[Date Prev][Date Next][Thread Prev][Thread Next][Date Index][Thread Index]
Re: [dvd-discuss] Going on the offense.
- To: dvd-discuss(at)cyber.law.harvard.edu
- Subject: Re: [dvd-discuss] Going on the offense.
- From: Bryan Taylor <bryan_w_taylor(at)yahoo.com>
- Date: Mon, 10 Sep 2001 13:15:07 -0700 (PDT)
- In-Reply-To: <Pine.SGI.firstname.lastname@example.org>
- Reply-To: dvd-discuss(at)cyber.law.harvard.edu
- Sender: owner-dvd-discuss(at)cyber.law.harvard.edu
--- Kurt Hockenbury <email@example.com> wrote:
> On Mon, 10 Sep 2001, Ravi Nanavati wrote:
> > The Felten case notwithstanding, the thing that makes our legal battle
> > harder is that we are almost always playing "defense" not "offense".
> I was discussing that with a co-worker over lunch. Why don't we start
> going on the offensive, rather than play defense all the time? Why not try
> and get some laws supporting our view point passed?
The best method for doing this is in states that have ballot propositions. In
some states, you can completely circumvent the legislature. California has a
good system for this. Texas has it, but you have to have the legislature put it
on the ballot. Anybody know about other states?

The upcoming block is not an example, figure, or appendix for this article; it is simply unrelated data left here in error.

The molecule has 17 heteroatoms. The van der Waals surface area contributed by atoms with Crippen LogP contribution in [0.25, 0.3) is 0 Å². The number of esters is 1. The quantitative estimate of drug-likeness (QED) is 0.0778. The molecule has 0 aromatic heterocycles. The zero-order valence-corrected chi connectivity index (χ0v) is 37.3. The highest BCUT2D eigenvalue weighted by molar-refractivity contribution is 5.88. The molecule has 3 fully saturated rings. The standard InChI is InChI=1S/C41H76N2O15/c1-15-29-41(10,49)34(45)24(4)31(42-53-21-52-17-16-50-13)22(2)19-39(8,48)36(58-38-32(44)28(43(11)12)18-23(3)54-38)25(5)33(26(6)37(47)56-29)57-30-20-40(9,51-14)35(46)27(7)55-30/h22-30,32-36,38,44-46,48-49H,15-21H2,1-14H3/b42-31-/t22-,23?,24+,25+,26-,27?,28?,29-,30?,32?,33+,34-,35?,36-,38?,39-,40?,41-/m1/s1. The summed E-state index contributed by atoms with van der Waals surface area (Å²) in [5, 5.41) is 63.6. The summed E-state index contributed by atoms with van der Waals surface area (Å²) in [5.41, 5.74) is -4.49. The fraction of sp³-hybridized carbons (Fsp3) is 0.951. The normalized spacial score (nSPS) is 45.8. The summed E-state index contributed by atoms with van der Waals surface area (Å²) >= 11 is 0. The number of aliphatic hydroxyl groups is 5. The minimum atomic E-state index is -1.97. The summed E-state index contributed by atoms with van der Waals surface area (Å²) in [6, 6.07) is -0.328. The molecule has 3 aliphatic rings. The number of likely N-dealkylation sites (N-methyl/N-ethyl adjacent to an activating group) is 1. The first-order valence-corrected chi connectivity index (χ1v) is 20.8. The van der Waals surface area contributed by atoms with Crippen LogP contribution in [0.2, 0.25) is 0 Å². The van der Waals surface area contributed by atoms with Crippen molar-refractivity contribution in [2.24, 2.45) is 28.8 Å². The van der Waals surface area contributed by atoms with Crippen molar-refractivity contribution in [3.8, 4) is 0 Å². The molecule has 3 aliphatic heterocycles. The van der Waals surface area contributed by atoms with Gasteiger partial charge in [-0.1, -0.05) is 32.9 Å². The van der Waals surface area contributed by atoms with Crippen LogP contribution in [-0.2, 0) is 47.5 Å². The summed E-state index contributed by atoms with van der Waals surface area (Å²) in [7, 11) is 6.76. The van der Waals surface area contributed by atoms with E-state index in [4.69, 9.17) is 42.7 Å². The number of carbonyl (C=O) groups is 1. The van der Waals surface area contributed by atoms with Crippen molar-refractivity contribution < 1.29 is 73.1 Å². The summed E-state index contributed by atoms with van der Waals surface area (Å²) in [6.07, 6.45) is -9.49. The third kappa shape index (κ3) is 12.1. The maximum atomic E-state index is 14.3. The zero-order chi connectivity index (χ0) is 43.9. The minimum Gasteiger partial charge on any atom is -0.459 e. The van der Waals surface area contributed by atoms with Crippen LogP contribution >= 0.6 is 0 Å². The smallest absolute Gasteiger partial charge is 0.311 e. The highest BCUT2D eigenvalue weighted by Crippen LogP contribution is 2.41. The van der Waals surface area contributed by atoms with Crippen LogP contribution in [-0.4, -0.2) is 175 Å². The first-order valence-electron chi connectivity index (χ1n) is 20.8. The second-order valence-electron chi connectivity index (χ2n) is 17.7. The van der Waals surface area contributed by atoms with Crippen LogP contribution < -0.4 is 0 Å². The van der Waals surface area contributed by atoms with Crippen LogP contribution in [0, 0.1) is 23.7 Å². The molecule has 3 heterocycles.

The problem with trying to do this in the Copyright arena is that there is no
Federal ballot proposition system, and federal copyright law preempts state
law. Creating federal ballot propositions would probably take an amendment to
the Constitution, but I think that would be a good thing.
I think an anti-clickwrap, pro-reverse engineering proposition would be easy to
get on the ballot and would probably win and hold up. Since these issues are
state contract matters, this type of thing might hold up.
Besides something like that, we've basically got to go into the lobbying
business if we want to change federal law. This shouldn't be the case, but it
IS he case and it isn't likely to change soon.
I actually think that the *potential* is there for the tech community to be
VERY affective at lobbying, basically because we have our own communication
channels, and we're generally moderately affluent. We need to turn the EFF from
just a litigation organization into a lobbying organization.
The next phase of this contest should be aimed at identifying the good guys and
the bad guys. Negative issue based publicity naming names is pretty effective,
especially in grass roots situations. We need to make sure that as many people
as possible know that Senators Hollings and Stevens are sponsoring a fascist
bill aimed at the government wresting control of your PC away from you and
handing it to big media.
Other bad guys are Coble and Feinstein. The only good guy I've identified is
Do You Yahoo!?
Get email alerts & NEW webcam video instant messaging with Yahoo! Messenger